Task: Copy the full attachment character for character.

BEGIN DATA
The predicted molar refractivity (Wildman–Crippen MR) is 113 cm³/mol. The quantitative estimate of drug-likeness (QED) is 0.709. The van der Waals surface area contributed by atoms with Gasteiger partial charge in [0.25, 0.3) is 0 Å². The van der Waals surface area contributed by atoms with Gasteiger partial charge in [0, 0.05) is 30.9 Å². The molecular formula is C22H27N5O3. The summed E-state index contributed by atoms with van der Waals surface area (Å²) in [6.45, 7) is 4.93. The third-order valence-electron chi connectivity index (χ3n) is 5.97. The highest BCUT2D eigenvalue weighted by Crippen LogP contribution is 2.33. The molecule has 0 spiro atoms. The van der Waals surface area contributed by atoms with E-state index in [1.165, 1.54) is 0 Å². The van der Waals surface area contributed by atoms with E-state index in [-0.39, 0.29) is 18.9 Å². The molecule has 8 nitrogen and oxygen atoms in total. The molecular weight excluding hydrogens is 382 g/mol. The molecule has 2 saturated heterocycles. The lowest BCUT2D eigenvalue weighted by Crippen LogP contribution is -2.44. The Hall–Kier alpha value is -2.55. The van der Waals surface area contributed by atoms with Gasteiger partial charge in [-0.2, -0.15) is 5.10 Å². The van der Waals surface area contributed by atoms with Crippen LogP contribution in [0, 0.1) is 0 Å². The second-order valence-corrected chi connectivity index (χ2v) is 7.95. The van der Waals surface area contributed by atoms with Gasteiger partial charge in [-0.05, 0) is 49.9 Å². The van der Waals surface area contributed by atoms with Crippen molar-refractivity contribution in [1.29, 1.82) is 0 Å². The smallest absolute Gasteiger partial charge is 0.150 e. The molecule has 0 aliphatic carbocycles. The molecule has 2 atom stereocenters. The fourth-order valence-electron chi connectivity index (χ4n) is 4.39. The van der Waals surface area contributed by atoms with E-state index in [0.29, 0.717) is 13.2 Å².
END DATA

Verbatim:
The predicted molar refractivity (Wildman–Crippen MR) is 113 cm³/mol. The quantitative estimate of drug-likeness (QED) is 0.709. The van der Waals surface area contributed by atoms with Gasteiger partial charge in [0.25, 0.3) is 0 Å². The van der Waals surface area contributed by atoms with Gasteiger partial charge in [0, 0.05) is 30.9 Å². The molecular formula is C22H27N5O3. The summed E-state index contributed by atoms with van der Waals surface area (Å²) in [6.45, 7) is 4.93. The third-order valence-electron chi connectivity index (χ3n) is 5.97. The highest BCUT2D eigenvalue weighted by Crippen LogP contribution is 2.33. The molecule has 0 spiro atoms. The van der Waals surface area contributed by atoms with E-state index in [1.165, 1.54) is 0 Å². The van der Waals surface area contributed by atoms with E-state index in [-0.39, 0.29) is 18.9 Å². The molecule has 8 nitrogen and oxygen atoms in total. The molecular weight excluding hydrogens is 382 g/mol. The molecule has 2 saturated heterocycles. The lowest BCUT2D eigenvalue weighted by Crippen LogP contribution is -2.44. The Hall–Kier alpha value is -2.55. The van der Waals surface area contributed by atoms with Gasteiger partial charge in [-0.2, -0.15) is 5.10 Å². The van der Waals surface area contributed by atoms with Crippen LogP contribution in [0, 0.1) is 0 Å². The second-order valence-corrected chi connectivity index (χ2v) is 7.95. The van der Waals surface area contributed by atoms with Gasteiger partial charge in [-0.05, 0) is 49.9 Å². The van der Waals surface area contributed by atoms with Crippen molar-refractivity contribution in [1.29, 1.82) is 0 Å². The smallest absolute Gasteiger partial charge is 0.150 e. The molecule has 0 aliphatic carbocycles. The molecule has 2 atom stereocenters. The fourth-order valence-electron chi connectivity index (χ4n) is 4.39. The van der Waals surface area contributed by atoms with E-state index in [0.29, 0.717) is 13.2 Å².